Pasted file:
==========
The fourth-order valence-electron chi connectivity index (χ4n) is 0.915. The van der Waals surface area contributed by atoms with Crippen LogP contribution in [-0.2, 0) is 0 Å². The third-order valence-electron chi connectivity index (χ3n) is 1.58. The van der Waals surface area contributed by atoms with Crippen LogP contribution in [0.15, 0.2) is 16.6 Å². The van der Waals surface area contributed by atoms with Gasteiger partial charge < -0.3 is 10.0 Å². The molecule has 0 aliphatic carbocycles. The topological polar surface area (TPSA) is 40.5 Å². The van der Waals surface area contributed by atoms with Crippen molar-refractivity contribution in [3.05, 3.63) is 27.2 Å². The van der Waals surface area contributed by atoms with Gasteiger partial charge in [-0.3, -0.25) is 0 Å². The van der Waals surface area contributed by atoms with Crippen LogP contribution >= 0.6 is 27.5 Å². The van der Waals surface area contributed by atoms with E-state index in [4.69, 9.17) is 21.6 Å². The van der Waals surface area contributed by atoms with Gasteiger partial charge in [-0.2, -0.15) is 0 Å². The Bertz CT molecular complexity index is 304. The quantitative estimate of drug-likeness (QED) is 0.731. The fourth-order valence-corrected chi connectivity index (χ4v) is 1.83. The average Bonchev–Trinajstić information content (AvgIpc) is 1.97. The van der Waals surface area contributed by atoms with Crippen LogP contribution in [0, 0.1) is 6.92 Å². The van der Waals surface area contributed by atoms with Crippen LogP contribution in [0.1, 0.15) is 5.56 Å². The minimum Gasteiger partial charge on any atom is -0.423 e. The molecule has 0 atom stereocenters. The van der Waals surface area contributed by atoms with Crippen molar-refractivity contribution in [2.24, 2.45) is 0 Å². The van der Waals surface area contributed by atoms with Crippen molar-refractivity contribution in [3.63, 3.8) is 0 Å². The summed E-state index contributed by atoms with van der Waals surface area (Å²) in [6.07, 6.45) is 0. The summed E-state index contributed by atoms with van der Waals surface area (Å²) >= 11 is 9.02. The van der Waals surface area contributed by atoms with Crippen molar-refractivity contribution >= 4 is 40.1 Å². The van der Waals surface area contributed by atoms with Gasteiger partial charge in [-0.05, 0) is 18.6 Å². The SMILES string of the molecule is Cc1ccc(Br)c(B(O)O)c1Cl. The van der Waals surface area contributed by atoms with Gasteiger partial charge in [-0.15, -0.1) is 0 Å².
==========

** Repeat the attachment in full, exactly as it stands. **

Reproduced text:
The fourth-order valence-electron chi connectivity index (χ4n) is 0.915. The van der Waals surface area contributed by atoms with Crippen LogP contribution in [-0.2, 0) is 0 Å². The third-order valence-electron chi connectivity index (χ3n) is 1.58. The van der Waals surface area contributed by atoms with Crippen LogP contribution in [0.15, 0.2) is 16.6 Å². The van der Waals surface area contributed by atoms with Gasteiger partial charge < -0.3 is 10.0 Å². The molecule has 0 aliphatic carbocycles. The topological polar surface area (TPSA) is 40.5 Å². The van der Waals surface area contributed by atoms with Crippen molar-refractivity contribution in [3.05, 3.63) is 27.2 Å². The van der Waals surface area contributed by atoms with Gasteiger partial charge in [-0.3, -0.25) is 0 Å². The van der Waals surface area contributed by atoms with Crippen LogP contribution >= 0.6 is 27.5 Å². The van der Waals surface area contributed by atoms with E-state index in [4.69, 9.17) is 21.6 Å². The van der Waals surface area contributed by atoms with Gasteiger partial charge in [-0.2, -0.15) is 0 Å². The Bertz CT molecular complexity index is 304. The quantitative estimate of drug-likeness (QED) is 0.731. The fourth-order valence-corrected chi connectivity index (χ4v) is 1.83. The average Bonchev–Trinajstić information content (AvgIpc) is 1.97. The van der Waals surface area contributed by atoms with Crippen LogP contribution in [0, 0.1) is 6.92 Å². The van der Waals surface area contributed by atoms with Crippen LogP contribution in [0.1, 0.15) is 5.56 Å². The minimum Gasteiger partial charge on any atom is -0.423 e. The molecule has 0 atom stereocenters. The van der Waals surface area contributed by atoms with Crippen molar-refractivity contribution in [2.24, 2.45) is 0 Å². The van der Waals surface area contributed by atoms with Crippen molar-refractivity contribution in [3.63, 3.8) is 0 Å². The summed E-state index contributed by atoms with van der Waals surface area (Å²) in [6.07, 6.45) is 0. The summed E-state index contributed by atoms with van der Waals surface area (Å²) >= 11 is 9.02. The van der Waals surface area contributed by atoms with Crippen molar-refractivity contribution >= 4 is 40.1 Å². The van der Waals surface area contributed by atoms with Gasteiger partial charge in [-0.05, 0) is 18.6 Å². The SMILES string of the molecule is Cc1ccc(Br)c(B(O)O)c1Cl. The van der Waals surface area contributed by atoms with Gasteiger partial charge in [-0.15, -0.1) is 0 Å².